Have you ever wondered about stained glass? Dr David Canon, a retired head of department at the National College of Art and Design, has worked on an updated version of The Gazetteer of Irish Stained Glass and recently gave a talk for the National Churches Trust.

He was one of the original authors along with Nicola Gordon Bowe and Michael Wynne who have since deceased. For the talk he was focusing on stained glass in the North of Ireland and some really interesting back stories on artists involved.

Lua Breen, for instance, who designed and made the stained glass in Saint Brigid’s church on the Malone Road, benefited greatly in his career by replacing windows which had been destroyed in bomb attacks. Richard King, who made the Harry Clarke studio windows in Saint Malachy's college, left the medium and in later life took it up again but used a very different abstract style. Having got out of the clutches of the studio, he did not have to use its house style.

Ethel Rhind and Wilhelmina Geddes were part of the An Túr Gloine studio in Dublin which was set up to develop a local stained glass industry in Ireland and to stop works being imported. They made some of the stained glass windows in Townsend Presbyterian Church off the Falls.

Women stained glass makers are less well know than the men but there were quite a number of women stained glass makers around. Wilhelmina went on to make windows in Ottawa, Canada and Ypres, Belgium and has a blue plaque at her residence in Marlborough Park South.

AN TÚR GLOINE: The mesmerising work of Wilhelmina Geddis in Townsend Presbyterian Church.

AN TÚR GLOINE: The mesmerising work of Wilhelmina Geddis in Townsend Presbyterian Church.

Dr Canon spoke of a concern among the stained glass fraternity about what will happen to windows such as the Harry Clarke Window of 1927 in the Dominican Convent on the Falls Road as a decline in the numbers within religious orders means many of these chapels are unused —  yet the windows are of great significance.

Artist Neil Shawcross has a made a number of stained glass windows such as the ones in the Ulster Museum. On my church visits, I came across one in Saint Bartholomew’s, Stranmillis, but did not know that the large seventies work in handblown rose glass in the Methodist Church on the Donegal Road — which was refurbished after a bombing — are also his. Neil’s granddaughter is currently helping Dr Canon collate all the information on the windows he created.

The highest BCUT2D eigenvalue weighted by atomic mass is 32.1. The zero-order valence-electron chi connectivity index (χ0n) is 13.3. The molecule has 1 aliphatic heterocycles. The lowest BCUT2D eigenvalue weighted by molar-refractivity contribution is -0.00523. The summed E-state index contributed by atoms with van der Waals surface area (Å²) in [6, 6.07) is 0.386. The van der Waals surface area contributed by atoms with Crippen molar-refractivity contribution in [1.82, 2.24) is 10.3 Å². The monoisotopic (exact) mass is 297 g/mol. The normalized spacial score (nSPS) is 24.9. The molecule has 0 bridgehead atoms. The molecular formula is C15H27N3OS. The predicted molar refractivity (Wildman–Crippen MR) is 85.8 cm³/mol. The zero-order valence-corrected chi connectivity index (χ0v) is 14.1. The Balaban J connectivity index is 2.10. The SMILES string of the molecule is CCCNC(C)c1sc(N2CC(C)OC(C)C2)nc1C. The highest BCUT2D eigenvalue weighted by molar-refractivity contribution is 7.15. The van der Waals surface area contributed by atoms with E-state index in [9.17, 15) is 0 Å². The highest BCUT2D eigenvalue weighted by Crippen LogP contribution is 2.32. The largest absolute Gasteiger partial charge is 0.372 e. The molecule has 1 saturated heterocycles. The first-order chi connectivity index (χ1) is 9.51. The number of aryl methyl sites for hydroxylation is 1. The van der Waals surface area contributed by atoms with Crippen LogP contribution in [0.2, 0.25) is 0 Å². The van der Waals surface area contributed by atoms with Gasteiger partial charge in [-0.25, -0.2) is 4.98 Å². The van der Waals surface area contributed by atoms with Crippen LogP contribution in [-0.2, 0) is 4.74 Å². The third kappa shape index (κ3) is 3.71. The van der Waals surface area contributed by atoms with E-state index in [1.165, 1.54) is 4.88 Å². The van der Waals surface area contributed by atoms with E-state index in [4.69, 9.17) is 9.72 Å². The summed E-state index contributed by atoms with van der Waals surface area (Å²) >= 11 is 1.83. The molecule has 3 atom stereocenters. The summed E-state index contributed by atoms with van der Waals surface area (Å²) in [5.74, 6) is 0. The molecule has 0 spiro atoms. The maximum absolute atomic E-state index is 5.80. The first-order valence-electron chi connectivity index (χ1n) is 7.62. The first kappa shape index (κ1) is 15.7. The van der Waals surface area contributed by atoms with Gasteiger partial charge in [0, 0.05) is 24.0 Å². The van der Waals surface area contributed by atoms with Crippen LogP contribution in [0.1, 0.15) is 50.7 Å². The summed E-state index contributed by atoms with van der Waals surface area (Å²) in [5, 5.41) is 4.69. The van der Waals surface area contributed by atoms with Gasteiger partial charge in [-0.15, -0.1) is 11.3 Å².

Dr Canon is focusing his retirement on cataloguing stained-glass in Ireland and is still looking for prime examples that can be identified as a specific artist for consideration.

The book has two thousand five hundred listings listings, photographs and some written pieces and can act as a reference for curious stained glass lovers everywhere. 

Historic Environment Records of Northern Ireland at the gasworks site also revealed they hold the stained glass archive of original illustrations and drawings of the Clokey glass studio (mostly from designs by Olive Henry) but do not necessarily know where all the actual pieces of stained glass are. 


Back to contemporary Belfast, Culture Night, which morphed into something else a few years again, has morphed again. This Friday, Saturday and Sunday (17-19 September), it will take the form of an Ogham Grove in Writers Square and open from 10 am to 10 pm. Is it Culture? We shall see.  

The Arts Council of Northern Ireland have opened an interesting funding stream for individual artists of all artistic disciplines and all types of working practices from minority ethnic and migrant backgrounds, including people in need of international protection. Part of the criteria is you must have made a contribution to artistic activities for a minimum of two years and live in Northern Ireland.  See their website for full details.